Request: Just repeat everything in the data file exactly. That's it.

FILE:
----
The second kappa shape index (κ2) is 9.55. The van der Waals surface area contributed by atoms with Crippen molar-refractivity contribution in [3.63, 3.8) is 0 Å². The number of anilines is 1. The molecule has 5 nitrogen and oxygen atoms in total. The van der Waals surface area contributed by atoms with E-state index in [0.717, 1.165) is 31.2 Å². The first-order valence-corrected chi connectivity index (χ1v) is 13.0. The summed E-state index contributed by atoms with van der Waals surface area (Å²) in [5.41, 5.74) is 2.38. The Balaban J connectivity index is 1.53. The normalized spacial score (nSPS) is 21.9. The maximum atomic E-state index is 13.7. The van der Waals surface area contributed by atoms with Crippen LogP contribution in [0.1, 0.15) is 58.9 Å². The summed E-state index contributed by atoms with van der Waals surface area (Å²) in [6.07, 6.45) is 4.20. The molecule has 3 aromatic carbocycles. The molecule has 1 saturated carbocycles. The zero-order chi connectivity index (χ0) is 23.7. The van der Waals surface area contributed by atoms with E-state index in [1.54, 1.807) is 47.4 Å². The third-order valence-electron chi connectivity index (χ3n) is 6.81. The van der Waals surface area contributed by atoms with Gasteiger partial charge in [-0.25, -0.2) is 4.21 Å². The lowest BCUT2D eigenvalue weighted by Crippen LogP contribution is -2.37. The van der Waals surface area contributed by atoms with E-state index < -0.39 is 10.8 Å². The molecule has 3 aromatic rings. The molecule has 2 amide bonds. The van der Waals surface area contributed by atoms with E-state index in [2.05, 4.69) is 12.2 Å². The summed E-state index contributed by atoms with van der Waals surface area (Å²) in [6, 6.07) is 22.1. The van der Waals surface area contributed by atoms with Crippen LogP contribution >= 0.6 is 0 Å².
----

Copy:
The second kappa shape index (κ2) is 9.55. The van der Waals surface area contributed by atoms with Crippen molar-refractivity contribution in [3.63, 3.8) is 0 Å². The number of anilines is 1. The molecule has 5 nitrogen and oxygen atoms in total. The van der Waals surface area contributed by atoms with E-state index in [0.717, 1.165) is 31.2 Å². The first-order valence-corrected chi connectivity index (χ1v) is 13.0. The summed E-state index contributed by atoms with van der Waals surface area (Å²) in [5.41, 5.74) is 2.38. The Balaban J connectivity index is 1.53. The normalized spacial score (nSPS) is 21.9. The maximum atomic E-state index is 13.7. The van der Waals surface area contributed by atoms with Crippen LogP contribution in [0.1, 0.15) is 58.9 Å². The summed E-state index contributed by atoms with van der Waals surface area (Å²) in [6.07, 6.45) is 4.20. The molecule has 3 aromatic carbocycles. The molecule has 1 saturated carbocycles. The zero-order chi connectivity index (χ0) is 23.7. The van der Waals surface area contributed by atoms with E-state index in [1.54, 1.807) is 47.4 Å². The third-order valence-electron chi connectivity index (χ3n) is 6.81. The van der Waals surface area contributed by atoms with Gasteiger partial charge in [-0.25, -0.2) is 4.21 Å². The lowest BCUT2D eigenvalue weighted by Crippen LogP contribution is -2.37. The van der Waals surface area contributed by atoms with E-state index < -0.39 is 10.8 Å². The molecule has 3 aromatic rings. The molecule has 2 amide bonds. The van der Waals surface area contributed by atoms with E-state index in [2.05, 4.69) is 12.2 Å². The summed E-state index contributed by atoms with van der Waals surface area (Å²) in [6, 6.07) is 22.1. The van der Waals surface area contributed by atoms with Crippen LogP contribution >= 0.6 is 0 Å².